In court, he’s trying to get away with it. Not saying he’s guilty, just that’s he’s trying to shape the facts to gain a not guilty verdict. As would we all, and I wouldn’t read anything more into it.

      Regards,

      Al

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  2. Yep, that’s the match I saw too. Though I think Defoe was worse than anonymous. Wonder if Levy can pull a shiny new striker out of the hat for us – though maybe he’s more preoccupied with sorting out a new manager…

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  3. Hey what the hell do I know compared to the intellectual might of Redknapp and his staff but wouldn’t it had been so much better to have kranjkar on the left wing for modric?? and what about pienaar on the right instead of VDV both those two on for 45 minutes each for mod and vdv, or Parker, let alone bassong. Have we no interest whatsoever in keeping them reasonably happy, so they do not go off the boil altogether? That, or unless they are dead set to leave this winter or are known to be very unmotivated. Surely it’s no good having the likes of modric or lennon on the pitch for all their supposed skill, link up play etc if they are then played out of position and subsequently end up performing awkwardly. Why didn’t we give them some much needed rest instead? Kind of irritAted about that all tbh.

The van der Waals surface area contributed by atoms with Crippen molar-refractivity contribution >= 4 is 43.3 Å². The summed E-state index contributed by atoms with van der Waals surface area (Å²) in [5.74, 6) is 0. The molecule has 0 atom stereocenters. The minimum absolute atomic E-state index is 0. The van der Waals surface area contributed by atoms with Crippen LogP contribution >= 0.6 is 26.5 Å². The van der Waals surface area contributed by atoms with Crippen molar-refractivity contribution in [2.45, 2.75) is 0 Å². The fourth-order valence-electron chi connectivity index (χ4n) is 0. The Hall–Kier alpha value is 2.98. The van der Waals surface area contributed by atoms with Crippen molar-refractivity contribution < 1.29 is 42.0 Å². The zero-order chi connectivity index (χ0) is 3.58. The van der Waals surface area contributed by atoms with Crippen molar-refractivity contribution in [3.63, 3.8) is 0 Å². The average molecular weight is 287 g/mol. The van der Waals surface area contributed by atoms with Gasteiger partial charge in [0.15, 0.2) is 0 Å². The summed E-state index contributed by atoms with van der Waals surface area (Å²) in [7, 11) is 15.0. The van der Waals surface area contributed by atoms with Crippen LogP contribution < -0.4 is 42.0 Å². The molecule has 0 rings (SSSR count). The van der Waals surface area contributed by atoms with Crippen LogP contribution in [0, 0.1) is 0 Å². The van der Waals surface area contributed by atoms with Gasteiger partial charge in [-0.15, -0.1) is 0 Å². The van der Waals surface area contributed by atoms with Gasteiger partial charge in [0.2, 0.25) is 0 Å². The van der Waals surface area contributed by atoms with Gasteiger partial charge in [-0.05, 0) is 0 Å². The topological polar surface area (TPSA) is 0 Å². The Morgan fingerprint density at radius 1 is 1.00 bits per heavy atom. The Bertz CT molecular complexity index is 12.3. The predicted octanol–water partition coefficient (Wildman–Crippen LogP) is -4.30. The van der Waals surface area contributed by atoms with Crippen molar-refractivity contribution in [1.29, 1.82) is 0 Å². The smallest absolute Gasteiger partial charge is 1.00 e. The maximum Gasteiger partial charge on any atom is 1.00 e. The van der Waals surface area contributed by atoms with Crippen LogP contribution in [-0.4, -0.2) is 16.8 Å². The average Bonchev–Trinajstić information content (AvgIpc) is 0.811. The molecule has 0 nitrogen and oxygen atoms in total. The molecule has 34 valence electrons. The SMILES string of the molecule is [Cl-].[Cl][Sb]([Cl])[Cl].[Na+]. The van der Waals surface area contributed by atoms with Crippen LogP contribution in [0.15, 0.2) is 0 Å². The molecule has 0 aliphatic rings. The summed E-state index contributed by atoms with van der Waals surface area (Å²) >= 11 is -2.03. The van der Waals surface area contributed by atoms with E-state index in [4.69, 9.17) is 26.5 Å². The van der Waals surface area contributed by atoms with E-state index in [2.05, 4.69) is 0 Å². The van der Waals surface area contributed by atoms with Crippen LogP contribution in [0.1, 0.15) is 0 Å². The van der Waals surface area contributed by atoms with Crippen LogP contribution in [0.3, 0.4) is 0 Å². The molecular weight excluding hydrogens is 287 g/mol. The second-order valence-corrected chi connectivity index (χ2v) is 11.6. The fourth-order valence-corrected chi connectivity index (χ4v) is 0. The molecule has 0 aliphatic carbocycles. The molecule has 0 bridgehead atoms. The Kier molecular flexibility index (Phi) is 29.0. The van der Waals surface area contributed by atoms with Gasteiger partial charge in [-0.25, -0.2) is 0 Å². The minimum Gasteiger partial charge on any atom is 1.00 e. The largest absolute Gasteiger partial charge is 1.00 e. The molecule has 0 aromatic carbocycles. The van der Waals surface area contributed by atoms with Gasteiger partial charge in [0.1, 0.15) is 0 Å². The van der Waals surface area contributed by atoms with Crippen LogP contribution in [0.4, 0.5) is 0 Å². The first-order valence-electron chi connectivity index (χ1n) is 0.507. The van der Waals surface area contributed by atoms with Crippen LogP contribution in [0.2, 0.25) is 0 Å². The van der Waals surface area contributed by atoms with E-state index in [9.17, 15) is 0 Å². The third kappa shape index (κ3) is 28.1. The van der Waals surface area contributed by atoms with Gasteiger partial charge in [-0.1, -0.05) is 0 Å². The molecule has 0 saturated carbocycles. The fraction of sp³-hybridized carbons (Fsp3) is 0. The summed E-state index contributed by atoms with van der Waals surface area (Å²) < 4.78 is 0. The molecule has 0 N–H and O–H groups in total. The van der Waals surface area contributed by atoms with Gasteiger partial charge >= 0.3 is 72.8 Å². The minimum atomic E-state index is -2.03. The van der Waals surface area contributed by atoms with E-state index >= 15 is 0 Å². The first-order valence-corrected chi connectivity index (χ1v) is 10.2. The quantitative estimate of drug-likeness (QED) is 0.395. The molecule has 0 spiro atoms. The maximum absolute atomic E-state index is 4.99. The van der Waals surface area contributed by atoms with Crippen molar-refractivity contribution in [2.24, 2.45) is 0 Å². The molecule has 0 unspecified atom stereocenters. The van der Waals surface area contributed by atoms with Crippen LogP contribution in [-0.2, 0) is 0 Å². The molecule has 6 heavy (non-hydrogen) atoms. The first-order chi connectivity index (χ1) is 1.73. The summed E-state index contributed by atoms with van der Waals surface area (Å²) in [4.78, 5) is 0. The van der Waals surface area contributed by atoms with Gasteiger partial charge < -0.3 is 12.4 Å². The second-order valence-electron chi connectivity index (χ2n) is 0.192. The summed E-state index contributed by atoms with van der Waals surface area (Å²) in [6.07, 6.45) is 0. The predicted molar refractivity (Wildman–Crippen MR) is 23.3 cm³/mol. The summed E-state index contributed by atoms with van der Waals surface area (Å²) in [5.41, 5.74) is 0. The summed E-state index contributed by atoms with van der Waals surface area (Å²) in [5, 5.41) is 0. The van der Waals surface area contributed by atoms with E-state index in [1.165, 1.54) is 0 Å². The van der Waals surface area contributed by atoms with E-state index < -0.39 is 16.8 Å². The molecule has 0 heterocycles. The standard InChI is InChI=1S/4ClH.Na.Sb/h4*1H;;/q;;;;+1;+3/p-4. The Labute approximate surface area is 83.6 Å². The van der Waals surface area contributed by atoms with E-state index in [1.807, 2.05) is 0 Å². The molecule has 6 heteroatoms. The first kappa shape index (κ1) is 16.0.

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  4. Followed my own advice and enjoyed the cup weekend all the more, knowing that we were through. The last time we won the cup, we muddled through in matches against lower league teams and had moments of individual brilliance to thank for our progress, in that case Gazza, of course.

    The criticism of Harry has been pretty mild on here, compared with other places. As I said, I’m not making any longer term judgements based on a single result. Ridiculous to do so, given what he has achieved. I think he chose a strong, attacking team, rightly so, and I’m glad players were not given a starting spot just for a run-out or to keep them sweet. It didn’t work, therefore let’s not set up like this again.

    A few days on, I conclude that we should have stuck with something tried and tested, given that Harry was not around. Something familiar to the players. The fact that without him the team didn’t function as well could of course demonstrate his value to the club. No Harry out from me, far from it. We need him more than ever.

    Regards,

    Al